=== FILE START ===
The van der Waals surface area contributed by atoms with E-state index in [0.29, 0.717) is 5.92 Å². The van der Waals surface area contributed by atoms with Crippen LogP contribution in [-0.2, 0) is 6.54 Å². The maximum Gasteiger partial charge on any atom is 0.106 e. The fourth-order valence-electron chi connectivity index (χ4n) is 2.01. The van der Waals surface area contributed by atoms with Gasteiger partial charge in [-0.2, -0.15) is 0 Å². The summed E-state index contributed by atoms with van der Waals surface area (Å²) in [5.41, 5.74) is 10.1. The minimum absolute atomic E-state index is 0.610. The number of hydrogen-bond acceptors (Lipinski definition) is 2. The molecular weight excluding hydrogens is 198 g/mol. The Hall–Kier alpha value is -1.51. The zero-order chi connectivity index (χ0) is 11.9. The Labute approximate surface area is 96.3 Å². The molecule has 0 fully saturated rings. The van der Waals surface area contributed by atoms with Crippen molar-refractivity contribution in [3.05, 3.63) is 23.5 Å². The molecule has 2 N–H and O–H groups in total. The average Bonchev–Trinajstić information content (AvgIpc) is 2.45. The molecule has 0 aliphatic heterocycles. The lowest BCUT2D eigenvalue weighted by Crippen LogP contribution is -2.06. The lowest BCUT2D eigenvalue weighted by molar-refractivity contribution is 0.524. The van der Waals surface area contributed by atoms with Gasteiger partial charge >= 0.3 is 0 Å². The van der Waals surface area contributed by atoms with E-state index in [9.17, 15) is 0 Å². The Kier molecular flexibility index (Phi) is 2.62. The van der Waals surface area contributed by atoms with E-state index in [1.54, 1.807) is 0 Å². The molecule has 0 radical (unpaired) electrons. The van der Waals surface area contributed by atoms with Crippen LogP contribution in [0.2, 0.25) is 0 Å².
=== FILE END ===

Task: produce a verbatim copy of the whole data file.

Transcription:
The van der Waals surface area contributed by atoms with E-state index in [0.29, 0.717) is 5.92 Å². The van der Waals surface area contributed by atoms with Crippen LogP contribution in [-0.2, 0) is 6.54 Å². The maximum Gasteiger partial charge on any atom is 0.106 e. The fourth-order valence-electron chi connectivity index (χ4n) is 2.01. The van der Waals surface area contributed by atoms with Gasteiger partial charge in [-0.2, -0.15) is 0 Å². The summed E-state index contributed by atoms with van der Waals surface area (Å²) in [5.41, 5.74) is 10.1. The minimum absolute atomic E-state index is 0.610. The number of hydrogen-bond acceptors (Lipinski definition) is 2. The molecular weight excluding hydrogens is 198 g/mol. The Hall–Kier alpha value is -1.51. The zero-order chi connectivity index (χ0) is 11.9. The Labute approximate surface area is 96.3 Å². The molecule has 0 fully saturated rings. The van der Waals surface area contributed by atoms with Crippen molar-refractivity contribution in [3.05, 3.63) is 23.5 Å². The molecule has 2 N–H and O–H groups in total. The average Bonchev–Trinajstić information content (AvgIpc) is 2.45. The molecule has 0 aliphatic heterocycles. The lowest BCUT2D eigenvalue weighted by Crippen LogP contribution is -2.06. The lowest BCUT2D eigenvalue weighted by molar-refractivity contribution is 0.524. The van der Waals surface area contributed by atoms with Gasteiger partial charge >= 0.3 is 0 Å². The van der Waals surface area contributed by atoms with E-state index in [9.17, 15) is 0 Å². The Kier molecular flexibility index (Phi) is 2.62. The van der Waals surface area contributed by atoms with E-state index in [1.54, 1.807) is 0 Å². The molecule has 0 radical (unpaired) electrons. The van der Waals surface area contributed by atoms with Crippen LogP contribution in [0.2, 0.25) is 0 Å².